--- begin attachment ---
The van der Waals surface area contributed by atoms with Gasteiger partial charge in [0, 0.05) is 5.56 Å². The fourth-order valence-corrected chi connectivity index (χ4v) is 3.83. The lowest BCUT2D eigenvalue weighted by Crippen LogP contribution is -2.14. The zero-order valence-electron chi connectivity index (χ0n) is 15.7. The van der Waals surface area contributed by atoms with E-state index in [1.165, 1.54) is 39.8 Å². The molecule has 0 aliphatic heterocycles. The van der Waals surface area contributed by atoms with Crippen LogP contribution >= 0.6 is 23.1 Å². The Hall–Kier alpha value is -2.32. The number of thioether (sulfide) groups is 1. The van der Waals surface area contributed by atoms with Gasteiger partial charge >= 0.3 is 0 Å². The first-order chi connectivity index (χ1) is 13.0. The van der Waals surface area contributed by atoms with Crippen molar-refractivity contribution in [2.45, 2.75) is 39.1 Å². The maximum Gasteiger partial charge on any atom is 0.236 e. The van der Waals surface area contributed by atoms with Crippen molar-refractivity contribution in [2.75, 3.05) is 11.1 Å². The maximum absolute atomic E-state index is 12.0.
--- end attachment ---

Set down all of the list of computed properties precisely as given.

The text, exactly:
The van der Waals surface area contributed by atoms with Gasteiger partial charge in [0, 0.05) is 5.56 Å². The fourth-order valence-corrected chi connectivity index (χ4v) is 3.83. The lowest BCUT2D eigenvalue weighted by Crippen LogP contribution is -2.14. The zero-order valence-electron chi connectivity index (χ0n) is 15.7. The van der Waals surface area contributed by atoms with E-state index in [1.165, 1.54) is 39.8 Å². The molecule has 0 aliphatic heterocycles. The van der Waals surface area contributed by atoms with Crippen LogP contribution >= 0.6 is 23.1 Å². The Hall–Kier alpha value is -2.32. The number of thioether (sulfide) groups is 1. The van der Waals surface area contributed by atoms with Gasteiger partial charge >= 0.3 is 0 Å². The first-order chi connectivity index (χ1) is 13.0. The van der Waals surface area contributed by atoms with Crippen molar-refractivity contribution in [2.45, 2.75) is 39.1 Å². The maximum Gasteiger partial charge on any atom is 0.236 e. The van der Waals surface area contributed by atoms with Crippen molar-refractivity contribution in [2.75, 3.05) is 11.1 Å². The maximum absolute atomic E-state index is 12.0.